An "incompetent" forger who photocopied Scottish £10 notes and used them in Wrexham shops has been jailed for two years.
Planning officer Ian Michael Andrew used photocopiers near his Cheshire home to make the forged notes, Mold Crown Court heard.
Andrew, who admitted passing, possessing and making counterfeit currency, decided to spend the notes in Wales where he thought shop staff might not recognise them as fakes.
He was caught when a security system warned counterfeit money was in use.
Andrew, from Sandbach, in Cheshire, used a fake £10 note in the Iceland store in Wrexham and 15 minutes later went to WH Smith where a note was seized.
Police arrested him in a McDonalds restaurant where he was about to buy a meal. He crumpled a note up in his hand as officers approached.
"I got them from Inverness," Andrew initially told officers.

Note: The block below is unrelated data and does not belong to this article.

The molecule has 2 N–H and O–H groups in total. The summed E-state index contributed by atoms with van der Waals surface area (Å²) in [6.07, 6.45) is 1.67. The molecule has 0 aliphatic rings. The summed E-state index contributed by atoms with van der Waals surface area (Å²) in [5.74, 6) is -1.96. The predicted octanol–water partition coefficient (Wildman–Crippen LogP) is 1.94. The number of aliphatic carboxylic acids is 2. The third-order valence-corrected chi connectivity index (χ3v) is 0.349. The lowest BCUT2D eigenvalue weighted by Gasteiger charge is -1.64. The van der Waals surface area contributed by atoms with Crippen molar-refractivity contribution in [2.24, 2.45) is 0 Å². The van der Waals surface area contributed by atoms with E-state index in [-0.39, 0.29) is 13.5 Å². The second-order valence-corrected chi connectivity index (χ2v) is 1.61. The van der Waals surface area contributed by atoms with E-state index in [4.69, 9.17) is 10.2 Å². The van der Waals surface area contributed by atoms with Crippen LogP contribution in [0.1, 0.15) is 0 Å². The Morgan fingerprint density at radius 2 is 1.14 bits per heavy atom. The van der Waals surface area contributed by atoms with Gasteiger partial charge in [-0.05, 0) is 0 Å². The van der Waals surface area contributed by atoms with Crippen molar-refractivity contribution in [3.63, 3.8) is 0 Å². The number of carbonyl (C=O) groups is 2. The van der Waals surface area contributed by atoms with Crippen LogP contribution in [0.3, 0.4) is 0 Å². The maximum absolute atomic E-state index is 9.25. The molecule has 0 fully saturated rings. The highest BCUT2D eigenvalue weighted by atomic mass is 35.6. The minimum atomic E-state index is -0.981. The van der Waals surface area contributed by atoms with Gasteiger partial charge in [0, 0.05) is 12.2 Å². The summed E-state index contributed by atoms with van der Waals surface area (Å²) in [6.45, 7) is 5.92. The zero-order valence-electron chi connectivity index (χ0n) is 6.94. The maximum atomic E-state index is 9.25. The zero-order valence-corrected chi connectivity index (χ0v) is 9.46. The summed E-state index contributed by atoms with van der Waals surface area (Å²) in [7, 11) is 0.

More fake Scottish notes and a map of Wrexham town centre with the names and locations of various stores written upon it were taken by police, prosecutor Sandra Subacchi told the court.
At his home, police found a further 104 fake notes.
Andrew told police he had made the notes on public photocopying machines because of financial hardship following a divorce.
Henry Hills, defending, said the defendant had become obsessed with saving money.
He said: "He was scrimping and saving to the extent that he was not eating properly. If there was a buffet in work he would take home the leftovers."
"The notes were crude and it was not a sophisticated offence," he added.
Judge Philip Richards said that the fact that a criminal was incompetent was not a ground for reducing a sentence.
"They are very serious offences which go to the root of the currency system within the UK," Judge Richards said.
The judge said Andrew had "taken the easy option" of duplicating more than 100 currency notes for his own financial gain.